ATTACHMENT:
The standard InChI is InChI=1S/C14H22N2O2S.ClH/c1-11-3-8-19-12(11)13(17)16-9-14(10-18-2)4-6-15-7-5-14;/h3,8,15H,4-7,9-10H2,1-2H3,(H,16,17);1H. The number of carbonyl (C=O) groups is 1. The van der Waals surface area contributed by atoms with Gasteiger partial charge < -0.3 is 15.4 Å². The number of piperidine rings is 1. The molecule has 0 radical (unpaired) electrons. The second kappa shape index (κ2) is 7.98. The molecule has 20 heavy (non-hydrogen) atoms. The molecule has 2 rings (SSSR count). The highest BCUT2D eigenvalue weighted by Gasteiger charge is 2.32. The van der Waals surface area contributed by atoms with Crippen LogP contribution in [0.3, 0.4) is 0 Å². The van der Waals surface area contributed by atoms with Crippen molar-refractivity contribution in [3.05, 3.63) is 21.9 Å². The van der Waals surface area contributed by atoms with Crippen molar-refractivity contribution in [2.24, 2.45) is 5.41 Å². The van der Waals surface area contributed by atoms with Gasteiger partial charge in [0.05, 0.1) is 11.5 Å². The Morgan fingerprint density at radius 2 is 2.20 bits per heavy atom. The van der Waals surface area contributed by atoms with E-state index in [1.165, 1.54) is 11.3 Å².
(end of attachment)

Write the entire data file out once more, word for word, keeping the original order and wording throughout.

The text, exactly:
The standard InChI is InChI=1S/C14H22N2O2S.ClH/c1-11-3-8-19-12(11)13(17)16-9-14(10-18-2)4-6-15-7-5-14;/h3,8,15H,4-7,9-10H2,1-2H3,(H,16,17);1H. The number of carbonyl (C=O) groups is 1. The van der Waals surface area contributed by atoms with Gasteiger partial charge < -0.3 is 15.4 Å². The number of piperidine rings is 1. The molecule has 0 radical (unpaired) electrons. The second kappa shape index (κ2) is 7.98. The molecule has 20 heavy (non-hydrogen) atoms. The molecule has 2 rings (SSSR count). The highest BCUT2D eigenvalue weighted by Gasteiger charge is 2.32. The van der Waals surface area contributed by atoms with Crippen LogP contribution in [0.3, 0.4) is 0 Å². The van der Waals surface area contributed by atoms with Crippen molar-refractivity contribution in [3.05, 3.63) is 21.9 Å². The van der Waals surface area contributed by atoms with Crippen molar-refractivity contribution in [2.24, 2.45) is 5.41 Å². The van der Waals surface area contributed by atoms with Gasteiger partial charge in [0.05, 0.1) is 11.5 Å². The Morgan fingerprint density at radius 2 is 2.20 bits per heavy atom. The van der Waals surface area contributed by atoms with E-state index in [1.165, 1.54) is 11.3 Å².